Surley not beyond the wit of man to devise safe smoking system (smoking sub compartment perhaps). In view of the remarkable PROVEN safety record of previous smoking on aircraft only logical conclusion is that the 'majority' want to stuff thier opinion down the tortured throat of these harmless junkies - opinionated, arrogant, sheep. Same people who drive in mid lane at 60 with fog lights on cos of rain - pathetic IMO.

As for: 'hope you don't have to face such a daunting decision'. 4 christs sake man! What would happen if you ever had to decide more than which of the 2 available meals you were going to choose. Terrifying!

Thank god for sane perspective of McGloff and Virgin..

28th Jun 2001, 05:04
Couple of things that have made me think. Firstly I started looking after "walking cargo" in the days when smoking was still the done thing, and the number of times on a night flight a pax has fallen asleep with a lit cig, it was only a serious accident waiting to happen. Here in the UK , it is only an offence under the ANO to smoke in a part of the A/C that has been designated non smoking [for the most part that is all of the A/C] however I still do get flights that are designated smoking flights from the UK. and even on those, pax still insist on smoking in the toilets. With regards to the capt who kept the pax on, Ok maybe he was a little OTT, but we dont really know the full circumstances, ie how many times had it happened, did he seek police assitance and it was refused, or simply was he hoping somebody would shop the offender.

I have had smokers onboard many times, some just involve a simple "telling off" others get the "captains letter" treatment, however I have had 1 or 2 persistant offenders who thought they were untouchable, but they were wrong. Not only do they get met by the authorities but if it is on an outbound flight, they get refused return carriage, and the smug grin is soon wiped off.

Smoking on an A/C in secret is dangerous and the offenders should be sought and dealt with, but at what cost really is up to the crew and the cirumstances on the day, as I am sure this capt thought he was making the right decision in his circumstances

B Sousa
28th Jun 2001, 06:26
Ive never heard of a major carrier losing an Aircraft from a smoker. I have heard of many lost by an Idiot Captain. This guy should be relagated to instructing in a C150...

28th Jun 2001, 07:36
Recall years ago when SV (Royal decree) banned smoking on domestic flights. A Saudi in F/C on my flight to DHA lit up and gave the finger to the purser. Notified DHA ops that security was needed upon arrival.
When the door was opened, two security types entered, grabbed the guy by the ankles and hauled him down the boarding steps, head bouncing off every step. Found out later he was arrested and held for six months.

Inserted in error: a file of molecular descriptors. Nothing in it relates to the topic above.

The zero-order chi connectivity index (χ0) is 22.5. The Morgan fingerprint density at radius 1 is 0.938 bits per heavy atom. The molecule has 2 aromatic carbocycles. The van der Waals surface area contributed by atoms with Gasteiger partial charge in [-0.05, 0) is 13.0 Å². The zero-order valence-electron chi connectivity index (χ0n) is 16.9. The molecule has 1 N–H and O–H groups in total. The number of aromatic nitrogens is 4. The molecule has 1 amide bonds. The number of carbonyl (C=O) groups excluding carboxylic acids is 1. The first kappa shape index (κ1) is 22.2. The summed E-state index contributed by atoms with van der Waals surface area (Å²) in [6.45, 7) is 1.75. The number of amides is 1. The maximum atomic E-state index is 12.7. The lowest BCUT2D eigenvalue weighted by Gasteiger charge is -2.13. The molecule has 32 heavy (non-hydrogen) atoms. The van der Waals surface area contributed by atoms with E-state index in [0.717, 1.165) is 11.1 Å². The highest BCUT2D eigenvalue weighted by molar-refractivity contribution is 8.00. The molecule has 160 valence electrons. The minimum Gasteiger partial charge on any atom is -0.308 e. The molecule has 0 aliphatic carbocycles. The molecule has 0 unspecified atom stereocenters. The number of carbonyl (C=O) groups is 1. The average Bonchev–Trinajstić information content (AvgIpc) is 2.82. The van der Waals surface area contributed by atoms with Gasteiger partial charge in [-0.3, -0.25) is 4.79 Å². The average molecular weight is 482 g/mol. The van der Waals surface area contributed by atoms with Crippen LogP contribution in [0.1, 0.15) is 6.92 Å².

End of problem.
The aircraft commander should allow security personnel to do their jobs. :)

28th Jun 2001, 11:06
Ranger one you asked to hear from cabin crew; what would we do under those circumstances in Milan?

Answering for myself only here.
Captain's decisions to be enforced as long as possible. When pax get out of hand and start getting aggressive I would inform the Captain that I was going to disarm the slide bars and open the doors.

Captain is God when it comes to decisions in-flight.
But this was a situation on the ground in a stationary AC, and I would follow my own common sense.
It's after all what the company pays me for doing.

Regarding the policing of pax, to a certain extent we have to do it, otherwise anarchy will break out on some flights.
But in far and away most cases handing the pax a "notice of violation" and telling him/her that (s)he will be met by local authorities upon landing, does the trick.

The best way in my experience is to come down like a ton of bricks in good time on those pax that obviously don't give a sh!t about the rules and the safety implications of same.

Since this goes against everything FA's are trained for, it's a new trick to learn for many of us. But it saves a load of hassle for everybody in the end.

Wig Wag
28th Jun 2001, 11:07
My sympathies to the Go Captain.

Here is a situation I had once.

The CSD reported to me, at a late stage in the descent, that he was reasonably certain that two passengers were using a Class A drug in the lavatory.

What would you do in this situation?

Fortunately my airline has an experienced operations department who had the solution. Customs were alerted with a description of the passengers and tried to locate them on exit. Unfortunately they were too late on the scene and the men got away. The airport police declined to get involved.

I could have done nothing I suppose BUT . . . you can't have people taking cocaine and then disposing the last of the stash in the aircraft can you?

If the Go Captain had enjoyed really good support from his operations department the outcome might have been different.